Lophocampa caryae, the hickory tussock moth or hickory halisidota, is a moth in the family Arctiidae. Like most species in its family, the caterpillars acquire chemical defenses from their host plants. The behaviour and aposematic coloration of the larvae also suggests chemical protection in this stage, although they have not been analyzed for alkaloid or cardenolide content.
Life cycle There is one generation per year. Larva The larva, a caterpillar, is completely covered in long, hairlike setae arranged in spreading tufts. Most are white, but there are black tufts along the middle of the back, and four long black hair pencils, two near the front, and two near the back. These hairs cause itchy rashes in some people. They are microscopically barbed and may cause serious medical complications if they are transferred from the hands to the eyes. There are black spots along the sides, and the head capsule is black. The later-instar caterpillars are seen between July to September. They feed in groups of about 100 or so in the early instars, skeletonizing leaves. Older larvae are solitary. They grow up to 4.5 centimeters long before pupating. Pupa The cocoon is loose and has setae woven into it. It overwinters in the leaf litter. Adult The adult moth flies in May and June. The forewings are yellowish-brown marked with white splotches, reminiscent of stained glass. The hindwings are mostly white. The body is hairy and pale brown. The moth primarily feeds on hickory, pecan and walnuts, but will also eat ash, elm, oak, willow, and other plants. It occasionally causes local defoliation of nut trees, but high densities do not last long enough to cause significant damage.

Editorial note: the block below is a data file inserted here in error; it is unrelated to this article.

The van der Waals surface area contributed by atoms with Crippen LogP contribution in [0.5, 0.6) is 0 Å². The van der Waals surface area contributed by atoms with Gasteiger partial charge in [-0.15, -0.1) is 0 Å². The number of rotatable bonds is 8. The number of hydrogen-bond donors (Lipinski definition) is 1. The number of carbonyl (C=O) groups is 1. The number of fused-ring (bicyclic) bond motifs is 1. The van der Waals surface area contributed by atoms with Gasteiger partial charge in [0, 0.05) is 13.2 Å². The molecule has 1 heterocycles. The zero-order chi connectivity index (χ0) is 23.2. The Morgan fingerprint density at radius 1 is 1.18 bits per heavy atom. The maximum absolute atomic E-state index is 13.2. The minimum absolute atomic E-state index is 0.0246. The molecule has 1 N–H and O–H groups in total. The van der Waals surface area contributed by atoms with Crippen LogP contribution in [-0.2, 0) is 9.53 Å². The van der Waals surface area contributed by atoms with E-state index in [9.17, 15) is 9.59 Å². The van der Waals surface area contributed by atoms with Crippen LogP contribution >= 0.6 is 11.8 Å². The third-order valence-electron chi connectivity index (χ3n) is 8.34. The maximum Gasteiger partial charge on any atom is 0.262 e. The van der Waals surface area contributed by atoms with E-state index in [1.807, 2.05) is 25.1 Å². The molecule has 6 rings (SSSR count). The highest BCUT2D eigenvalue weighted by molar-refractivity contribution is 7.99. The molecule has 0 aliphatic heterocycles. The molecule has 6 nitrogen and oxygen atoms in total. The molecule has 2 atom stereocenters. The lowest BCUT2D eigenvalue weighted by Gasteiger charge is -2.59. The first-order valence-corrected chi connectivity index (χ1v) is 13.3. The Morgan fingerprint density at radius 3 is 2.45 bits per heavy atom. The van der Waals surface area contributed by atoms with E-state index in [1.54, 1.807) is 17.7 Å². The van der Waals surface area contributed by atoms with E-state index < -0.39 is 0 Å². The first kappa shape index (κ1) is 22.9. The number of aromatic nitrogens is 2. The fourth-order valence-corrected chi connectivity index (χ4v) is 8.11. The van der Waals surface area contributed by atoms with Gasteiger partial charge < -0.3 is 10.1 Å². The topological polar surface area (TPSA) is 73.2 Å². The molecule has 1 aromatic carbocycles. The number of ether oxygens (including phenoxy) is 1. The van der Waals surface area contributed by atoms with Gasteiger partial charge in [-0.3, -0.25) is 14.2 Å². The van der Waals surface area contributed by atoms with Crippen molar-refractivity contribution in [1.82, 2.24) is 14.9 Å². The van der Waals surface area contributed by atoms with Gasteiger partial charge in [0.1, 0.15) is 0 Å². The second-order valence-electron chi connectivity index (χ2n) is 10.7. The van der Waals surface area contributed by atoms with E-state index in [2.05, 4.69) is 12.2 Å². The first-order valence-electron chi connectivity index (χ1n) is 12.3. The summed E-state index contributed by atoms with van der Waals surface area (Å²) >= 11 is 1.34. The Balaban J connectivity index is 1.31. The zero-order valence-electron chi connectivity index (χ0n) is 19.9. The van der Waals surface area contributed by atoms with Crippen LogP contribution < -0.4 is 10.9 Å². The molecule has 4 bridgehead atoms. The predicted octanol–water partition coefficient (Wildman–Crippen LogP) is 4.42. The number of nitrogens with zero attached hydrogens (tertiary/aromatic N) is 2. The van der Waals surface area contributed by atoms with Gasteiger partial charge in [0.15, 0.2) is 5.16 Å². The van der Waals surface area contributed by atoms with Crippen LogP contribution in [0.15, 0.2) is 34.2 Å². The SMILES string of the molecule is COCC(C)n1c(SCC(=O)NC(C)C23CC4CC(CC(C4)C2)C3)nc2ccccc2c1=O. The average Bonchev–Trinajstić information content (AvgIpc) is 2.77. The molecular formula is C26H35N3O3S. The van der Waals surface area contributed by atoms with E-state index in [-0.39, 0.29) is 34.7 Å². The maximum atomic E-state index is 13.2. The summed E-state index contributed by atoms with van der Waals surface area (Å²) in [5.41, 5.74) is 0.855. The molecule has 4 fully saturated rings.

Lat: 42.28, Long: -84.41
Spotted on Aug 25, 2013
Submitted on Aug 26, 2013